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Statistical Charcuterie : Volume 9

Statistical Charcuterie : Volume 9
Date Posted: 15/03/2023



When things go bad, we wait, sometimes patiently, for things to improve. And often when things are riding too high, there's always someone in the room that will say "yeah...but...". And of course, the same applies to any real estate market. 

After the roller coaster we've all been riding on in recent years, it's understandable that a market watcher would expect to see quick and abrupt change yet again. At this point, we've almost been conditioned to it. So, with the rumblings of market improvement here in early 2023, it's important to look at the monthly data as well as trends to get a better handle on the market realities. 




First, let's look at supply versus demand. How many homes are for sale and how many people want to buy them. 

This graph shows you the number of new listings (in grey) against the numer of homes sold (in pink). It's important to note that the March 2023 are "on pace for". This blog is written and published on March 16th. 

We typically see a push of new inventory in March through May so that ascending grey line is no real surprise. The key is the buyer's appetite to absorb those new listings. 

There are 2 key points to know. 

  1. The number of new listings In January was 15% above the 10-year average. February was 9% above while March is only on pace to be 2% above the 10-year average. Given the modest amount of buyer demand, the tempered supply has helped this recent price growth.
  2. The number of homes sold in January was 23% below the 10-year average. February was 13% below and now March is currently on pace to take a step back and settle in 20-23% below the 10-year average. As a result, the price bumped up in February and has remained somewhat flat here in March. 


This next graph takes a look at how sales have performed since January 2022 to now, in comparison to the 10-year average. You can clearly see the various stages that the market has gone through. One thing we'd like to see is that pink line (current conditions) keep pace with the grey line (historical norms). 





For the sake of comparison, let's look at the same info for St.Catharines. In general, it looks the same but in reality, the market dynamics are tighter in St.Catharines. 

There are 2 key points to know. 

  1. The number of new listings In January was 8% below the 10-year average. February was 12% below while March 14% below the 10-year average. In fact, Q1 2023 is on pace to be 12% below the 10-year average for new listing inventory. 
  2. The number of homes sold in January was a staggering 43% below the 10-year average. February was 21% below and now March is currently on pace to be 15% below the 10-year average. That would be the strongest monthly sales numbers since April 2022.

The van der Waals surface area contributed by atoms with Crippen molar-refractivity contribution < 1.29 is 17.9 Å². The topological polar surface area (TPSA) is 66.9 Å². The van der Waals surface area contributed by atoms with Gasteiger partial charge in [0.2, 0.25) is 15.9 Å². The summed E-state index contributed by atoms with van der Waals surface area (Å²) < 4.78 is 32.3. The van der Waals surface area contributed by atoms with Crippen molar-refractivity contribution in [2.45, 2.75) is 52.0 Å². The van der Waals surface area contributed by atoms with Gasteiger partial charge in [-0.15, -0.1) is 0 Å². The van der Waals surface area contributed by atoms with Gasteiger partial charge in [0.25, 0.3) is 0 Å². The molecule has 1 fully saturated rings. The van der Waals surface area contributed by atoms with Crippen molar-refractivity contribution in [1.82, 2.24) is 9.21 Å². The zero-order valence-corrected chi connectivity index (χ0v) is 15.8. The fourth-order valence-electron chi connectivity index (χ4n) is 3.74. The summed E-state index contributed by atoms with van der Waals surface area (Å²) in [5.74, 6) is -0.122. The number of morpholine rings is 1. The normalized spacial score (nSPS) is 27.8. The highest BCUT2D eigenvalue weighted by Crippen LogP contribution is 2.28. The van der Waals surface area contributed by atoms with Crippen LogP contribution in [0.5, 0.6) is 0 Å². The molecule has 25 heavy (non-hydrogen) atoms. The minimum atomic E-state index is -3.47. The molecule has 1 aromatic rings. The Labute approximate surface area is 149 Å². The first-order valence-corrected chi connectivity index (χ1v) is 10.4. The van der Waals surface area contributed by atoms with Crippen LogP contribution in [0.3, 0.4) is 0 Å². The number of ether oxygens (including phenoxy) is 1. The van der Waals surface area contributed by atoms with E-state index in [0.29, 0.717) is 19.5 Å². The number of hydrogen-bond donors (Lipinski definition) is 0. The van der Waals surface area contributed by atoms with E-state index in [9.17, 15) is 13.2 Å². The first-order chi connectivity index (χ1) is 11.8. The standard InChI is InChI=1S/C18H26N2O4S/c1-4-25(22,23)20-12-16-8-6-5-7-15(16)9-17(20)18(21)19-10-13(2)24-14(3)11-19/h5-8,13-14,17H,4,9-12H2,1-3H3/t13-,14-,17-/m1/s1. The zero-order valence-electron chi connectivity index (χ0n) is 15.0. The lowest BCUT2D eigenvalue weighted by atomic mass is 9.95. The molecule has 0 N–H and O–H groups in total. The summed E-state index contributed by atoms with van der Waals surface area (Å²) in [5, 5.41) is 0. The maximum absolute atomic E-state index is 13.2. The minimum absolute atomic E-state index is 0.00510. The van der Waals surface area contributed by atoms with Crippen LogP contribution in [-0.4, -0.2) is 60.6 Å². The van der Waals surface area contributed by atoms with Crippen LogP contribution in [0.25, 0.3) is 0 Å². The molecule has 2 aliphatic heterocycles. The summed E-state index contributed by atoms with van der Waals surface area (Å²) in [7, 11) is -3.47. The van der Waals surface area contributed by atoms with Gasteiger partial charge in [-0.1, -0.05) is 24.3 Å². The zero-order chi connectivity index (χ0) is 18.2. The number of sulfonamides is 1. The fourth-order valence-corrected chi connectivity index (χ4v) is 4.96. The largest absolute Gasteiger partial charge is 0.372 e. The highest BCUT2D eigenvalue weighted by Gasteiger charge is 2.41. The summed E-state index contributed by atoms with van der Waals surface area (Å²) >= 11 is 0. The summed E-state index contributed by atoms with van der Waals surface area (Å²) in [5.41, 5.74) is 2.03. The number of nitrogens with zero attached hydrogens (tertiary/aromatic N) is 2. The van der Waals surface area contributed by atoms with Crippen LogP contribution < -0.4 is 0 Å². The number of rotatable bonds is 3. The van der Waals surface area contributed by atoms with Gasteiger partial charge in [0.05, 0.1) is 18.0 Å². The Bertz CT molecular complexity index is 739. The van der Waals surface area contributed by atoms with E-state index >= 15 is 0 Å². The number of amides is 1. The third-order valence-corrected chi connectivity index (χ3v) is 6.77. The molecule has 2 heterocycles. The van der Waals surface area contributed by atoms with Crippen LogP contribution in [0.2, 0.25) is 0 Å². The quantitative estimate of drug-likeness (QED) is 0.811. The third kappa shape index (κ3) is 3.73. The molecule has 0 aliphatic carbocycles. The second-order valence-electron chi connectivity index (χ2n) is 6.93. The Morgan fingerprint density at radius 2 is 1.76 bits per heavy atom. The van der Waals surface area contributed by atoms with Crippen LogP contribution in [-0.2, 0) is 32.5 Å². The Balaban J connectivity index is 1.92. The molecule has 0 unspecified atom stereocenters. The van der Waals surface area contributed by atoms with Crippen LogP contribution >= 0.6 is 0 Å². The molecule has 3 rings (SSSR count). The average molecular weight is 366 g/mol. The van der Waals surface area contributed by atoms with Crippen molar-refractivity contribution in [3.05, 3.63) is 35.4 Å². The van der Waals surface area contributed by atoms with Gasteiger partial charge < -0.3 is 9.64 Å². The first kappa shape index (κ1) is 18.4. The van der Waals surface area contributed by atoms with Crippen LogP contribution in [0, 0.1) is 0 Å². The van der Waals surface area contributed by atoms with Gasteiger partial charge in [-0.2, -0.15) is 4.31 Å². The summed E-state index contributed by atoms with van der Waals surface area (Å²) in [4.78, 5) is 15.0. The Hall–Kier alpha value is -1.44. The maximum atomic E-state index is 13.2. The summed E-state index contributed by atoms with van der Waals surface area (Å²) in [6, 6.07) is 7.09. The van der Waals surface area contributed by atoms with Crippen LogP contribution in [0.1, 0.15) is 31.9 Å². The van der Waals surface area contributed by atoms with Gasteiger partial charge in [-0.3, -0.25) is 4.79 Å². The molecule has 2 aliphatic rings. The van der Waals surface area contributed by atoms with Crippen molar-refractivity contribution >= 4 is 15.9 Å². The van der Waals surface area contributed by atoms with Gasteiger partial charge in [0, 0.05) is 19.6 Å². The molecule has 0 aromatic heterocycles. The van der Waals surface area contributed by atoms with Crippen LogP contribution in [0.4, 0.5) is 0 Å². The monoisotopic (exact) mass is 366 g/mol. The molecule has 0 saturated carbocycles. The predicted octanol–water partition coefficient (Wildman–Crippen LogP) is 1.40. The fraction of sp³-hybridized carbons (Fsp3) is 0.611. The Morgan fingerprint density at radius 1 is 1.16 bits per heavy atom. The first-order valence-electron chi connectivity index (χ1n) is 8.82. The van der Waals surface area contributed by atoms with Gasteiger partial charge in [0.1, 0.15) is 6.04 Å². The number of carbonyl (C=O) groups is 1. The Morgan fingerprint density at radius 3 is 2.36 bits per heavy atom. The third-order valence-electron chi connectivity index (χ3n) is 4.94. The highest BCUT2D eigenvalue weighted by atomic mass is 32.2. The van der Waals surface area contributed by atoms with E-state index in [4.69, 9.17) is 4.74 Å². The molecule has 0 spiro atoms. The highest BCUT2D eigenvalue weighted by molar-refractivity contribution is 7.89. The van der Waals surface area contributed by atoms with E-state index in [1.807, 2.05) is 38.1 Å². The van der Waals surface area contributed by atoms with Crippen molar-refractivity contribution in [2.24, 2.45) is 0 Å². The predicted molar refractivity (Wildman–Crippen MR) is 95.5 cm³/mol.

So, while sales are 15% below the 10-year average, the number of new listings is 12% below, resulting in the average sale price in St.Catharines popping up 10.2% from January to March. 



Similar to the Niagara Region, you'll see the same highs & lows in the number of monthly sales compared to the 10-year average. While still below, you can see the pink line (current market) is inching towards catching up with the grey (historical norms). 





A few things. Niagara Falls and Welland (#2 and #3 respectively in the number of homes sold in Niagara) behaved fairly similarly to St.Catharines. In the interest of keeping this bite-sized, we only used St.Catharines as an example. If you'd like specific information for those cities, scroll down and reach out to us anytime. 

The other cities with smaller monthly sales numbers produce very volatile data. With only 15 or 25 sales in a month, it doesn't take a lot to produce double digit percentage changes in either direction. Again, if you have questions specific to one of those cities, pelase don't hesitate to reach out. 




The price of Niagara real estate has tracked in direct relation to buyer demand mixed with how many homes are for sale. Maybe my high school economics teacher was onto something?

After prices took an absolute pummeling through the summer, we have seen a noticeable but gentle return of buyer interest. Largely its been a product of decreasing and increasing confidence. 

With that, you'll see in the below graph that we appear to have been past the pricing low, at least as of now, with most markets sitting at bottom in either December 2022 or January 2023. 

...and yes, this is only halfway through March so the ball game isn't over quite yet. 



What about my city?

See above. Small market cities have monthly price averages that resemble an EKG monitor read out so homes in those areas are really best evaluated on a case by case basis. If you'd like help with that, reach out anytime. :)





The weekly and monthly movements of the market are interesting to watch at the moment so be sure to check back in with us to keep on top of it!


Would you like to discuss further?